Top expert securing Africa’s cyberspace

Cybersecurity Engineer Bright Gameli Mawudor

Cybersecurity Engineer Bright Gameli Mawudor.

Photo credit: Pool

What you need to know:

  • One of my greatest breakthroughs was getting my first paper published in Korea and presented as the first Black Engineer at that particular conference which opened doors for me.
  • Towards the end of my course at Daystar I got a job with Cellulant which was and still is one of the best technology companies in Africa.

Dr Bright Gameli Mawudor is a cyber-security engineer, researcher and the head at Managed Cyber Security Services at Dimension Data (MEA). He is also the founder of the Cyber Security collective Africahackon, the first-ever Live demonstration Cyber Security Conference in East and Central Africa.

He is also a cyber-security lecturer at Strathmore University. The 33-year-old shares his career path with the Sunday Nation.

I grew up in a very small town in the Volta Region of Ghana for the better part of my childhood. I attended Dora Memorial School where I learnt a lot of things. I got exposed to computers at a tender age. One day we were moving houses and my dad had a briefcase and in it was a laptop.

 So he showed me a few things on it and promised to take me to a school where I’d learn more though that took longer than we thought because of the moving out.

Coincidentally, during the settling in, I came across a book called Ms-Dos 6 and read it cover to cover. Not much of a reader but this was an exception leading me to create my first computer virus at age eight.

At about 10 years of age, I was enrolled for a 10-week course to learn more about computer fundamentals, but I sat for the exam after the first five hours and passed.

Computer virus

At age 14, we moved to Kenya and I joined at St Mary's School. Here is where I created my second computer virus. There was only one computer connected to the internet at the library, and it was a first come first serve basis. I created a virus lock that required a special code to unlock the computer so no one could use it before me.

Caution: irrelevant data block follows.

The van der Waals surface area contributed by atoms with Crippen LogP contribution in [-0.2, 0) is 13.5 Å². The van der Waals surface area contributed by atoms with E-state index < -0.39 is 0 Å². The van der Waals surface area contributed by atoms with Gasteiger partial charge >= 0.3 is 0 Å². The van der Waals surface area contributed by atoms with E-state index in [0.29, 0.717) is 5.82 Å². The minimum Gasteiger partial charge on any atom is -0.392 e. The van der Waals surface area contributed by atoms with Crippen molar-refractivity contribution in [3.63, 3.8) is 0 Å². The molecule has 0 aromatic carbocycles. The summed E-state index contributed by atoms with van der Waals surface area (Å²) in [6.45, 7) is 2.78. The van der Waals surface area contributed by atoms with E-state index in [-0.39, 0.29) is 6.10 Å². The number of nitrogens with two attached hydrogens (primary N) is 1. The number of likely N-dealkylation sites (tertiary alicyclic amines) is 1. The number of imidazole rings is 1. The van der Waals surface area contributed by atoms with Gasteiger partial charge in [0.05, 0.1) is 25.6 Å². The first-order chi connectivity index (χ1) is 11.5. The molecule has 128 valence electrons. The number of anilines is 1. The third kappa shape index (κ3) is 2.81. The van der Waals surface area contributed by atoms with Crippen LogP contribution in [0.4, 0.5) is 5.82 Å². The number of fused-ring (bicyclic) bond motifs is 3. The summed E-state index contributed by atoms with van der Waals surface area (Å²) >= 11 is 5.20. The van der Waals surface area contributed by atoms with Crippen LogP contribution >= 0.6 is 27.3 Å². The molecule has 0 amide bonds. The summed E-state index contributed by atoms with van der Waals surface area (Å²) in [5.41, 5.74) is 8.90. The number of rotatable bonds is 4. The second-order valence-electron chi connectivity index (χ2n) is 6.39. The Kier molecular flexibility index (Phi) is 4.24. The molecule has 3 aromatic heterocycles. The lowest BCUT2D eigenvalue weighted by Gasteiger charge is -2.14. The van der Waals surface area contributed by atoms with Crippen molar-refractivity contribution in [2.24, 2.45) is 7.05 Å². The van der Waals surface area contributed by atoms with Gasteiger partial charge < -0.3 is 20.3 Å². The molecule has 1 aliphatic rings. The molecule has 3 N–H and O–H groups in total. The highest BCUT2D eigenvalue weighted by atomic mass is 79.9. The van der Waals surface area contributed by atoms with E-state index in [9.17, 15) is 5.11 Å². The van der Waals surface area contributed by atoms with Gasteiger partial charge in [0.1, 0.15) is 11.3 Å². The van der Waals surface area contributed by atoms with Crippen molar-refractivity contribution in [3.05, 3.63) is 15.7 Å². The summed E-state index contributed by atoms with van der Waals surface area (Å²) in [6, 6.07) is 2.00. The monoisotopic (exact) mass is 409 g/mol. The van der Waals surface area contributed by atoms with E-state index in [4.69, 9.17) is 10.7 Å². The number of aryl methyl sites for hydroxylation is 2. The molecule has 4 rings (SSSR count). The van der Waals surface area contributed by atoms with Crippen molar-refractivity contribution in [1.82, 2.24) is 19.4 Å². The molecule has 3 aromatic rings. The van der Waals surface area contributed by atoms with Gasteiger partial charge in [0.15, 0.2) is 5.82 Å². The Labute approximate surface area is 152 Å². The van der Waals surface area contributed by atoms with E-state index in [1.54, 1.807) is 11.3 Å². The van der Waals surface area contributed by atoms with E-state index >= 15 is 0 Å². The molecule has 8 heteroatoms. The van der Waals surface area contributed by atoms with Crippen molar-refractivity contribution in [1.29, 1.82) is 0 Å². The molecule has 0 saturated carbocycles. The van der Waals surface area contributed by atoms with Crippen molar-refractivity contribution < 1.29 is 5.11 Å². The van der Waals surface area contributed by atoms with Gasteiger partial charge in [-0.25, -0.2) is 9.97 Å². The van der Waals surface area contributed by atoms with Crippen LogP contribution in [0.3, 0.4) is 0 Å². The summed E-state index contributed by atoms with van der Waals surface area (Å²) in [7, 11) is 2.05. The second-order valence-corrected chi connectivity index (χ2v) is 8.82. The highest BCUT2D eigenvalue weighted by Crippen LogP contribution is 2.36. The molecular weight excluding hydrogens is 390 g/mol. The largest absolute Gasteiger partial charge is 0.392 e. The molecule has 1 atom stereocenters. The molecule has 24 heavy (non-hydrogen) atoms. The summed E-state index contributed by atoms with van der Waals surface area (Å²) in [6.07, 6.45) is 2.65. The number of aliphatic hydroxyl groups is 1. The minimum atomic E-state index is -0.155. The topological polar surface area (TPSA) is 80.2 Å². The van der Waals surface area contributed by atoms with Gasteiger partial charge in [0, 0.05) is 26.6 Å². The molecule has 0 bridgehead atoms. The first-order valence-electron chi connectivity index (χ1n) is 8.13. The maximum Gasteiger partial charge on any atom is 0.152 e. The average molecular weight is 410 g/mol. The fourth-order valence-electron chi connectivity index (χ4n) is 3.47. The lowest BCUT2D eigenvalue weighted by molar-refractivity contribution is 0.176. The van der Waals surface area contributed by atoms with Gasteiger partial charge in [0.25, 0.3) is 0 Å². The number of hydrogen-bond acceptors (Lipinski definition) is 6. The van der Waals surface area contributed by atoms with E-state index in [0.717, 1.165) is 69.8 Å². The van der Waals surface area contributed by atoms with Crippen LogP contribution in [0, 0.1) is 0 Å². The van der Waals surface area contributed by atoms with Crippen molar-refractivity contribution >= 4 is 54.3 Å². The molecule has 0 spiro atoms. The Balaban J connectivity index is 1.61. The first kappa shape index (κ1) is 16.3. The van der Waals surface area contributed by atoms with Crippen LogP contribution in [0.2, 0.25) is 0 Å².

I later joined Daystar University for a Computer Science course. Here again, I took my hacking skills a notch higher and even got into trouble with the law enforcement, but I explained my case and was let go.

Towards the end of my course at Daystar I got a job with Cellulant which was and still is one of the best technology companies in Africa.

The experience at Cellulant was one of a kind as they threw me at the deep end of projects allowing for creativity of solutions but with guidance and assistance.

After two years at Cellulant, I got a scholarship to study for a Masters in Advanced Information Science and Technology at the Pukyong National University in South Korea.

While there, I was able to balance doing coursework, my thesis and exploring jobs online as I built my skills in cyber security.

 It was not easy, but I was happy I was making good money on the side. So, after two years, I graduated and flew back to Kenya the same day. But my dad wanted me to do my PhD immediately. I was only 26 and did not see the logic in that.

Greatest breakthroughs

I went back to the same university and did my PhD in IT Convergence and Application Engineering. While at it, I did a lot of consulting jobs for various companies. I was also advertising myself a lot, especially on LinkedIn.

The PhD programme got me to publish a lot of papers as it was the only way to graduate which was an intense two years. I graduated on my 28th birthday and by now I had applied to over 60 jobs , with more than 80% rejection letters and a few unsuccessful interviews.

I came back to Cellulant as the Head of Cyber Security after a thorough interview, worked for one year before moving to Internet Solutions Kenya.

One of my greatest breakthroughs was getting my first paper published in Korea and presented as the first Black Engineer at that particular conference which opened doors for me.

Also, through Africahackon, we have had very many success stories mentoring and teaching children as young as 11 years about cyber security.

My key driver has been consistency. I am not one to give up. My family has also been very instrumental in my career growth. There is also one Tyrus Kamau from Cellulant and he has immensely mentored me throughout as well as Wambura Kimunyu and Ken Njoroge, CEO of Cellulant, who has pushed me in navigating life.

My advice to the youth is, follow what you want to do and do not let your age limit you. It is never too early or too late to start on something.  Parting shot: Stop comparing yourself with other people. We are differently gifted so find what makes you tick and go with it.

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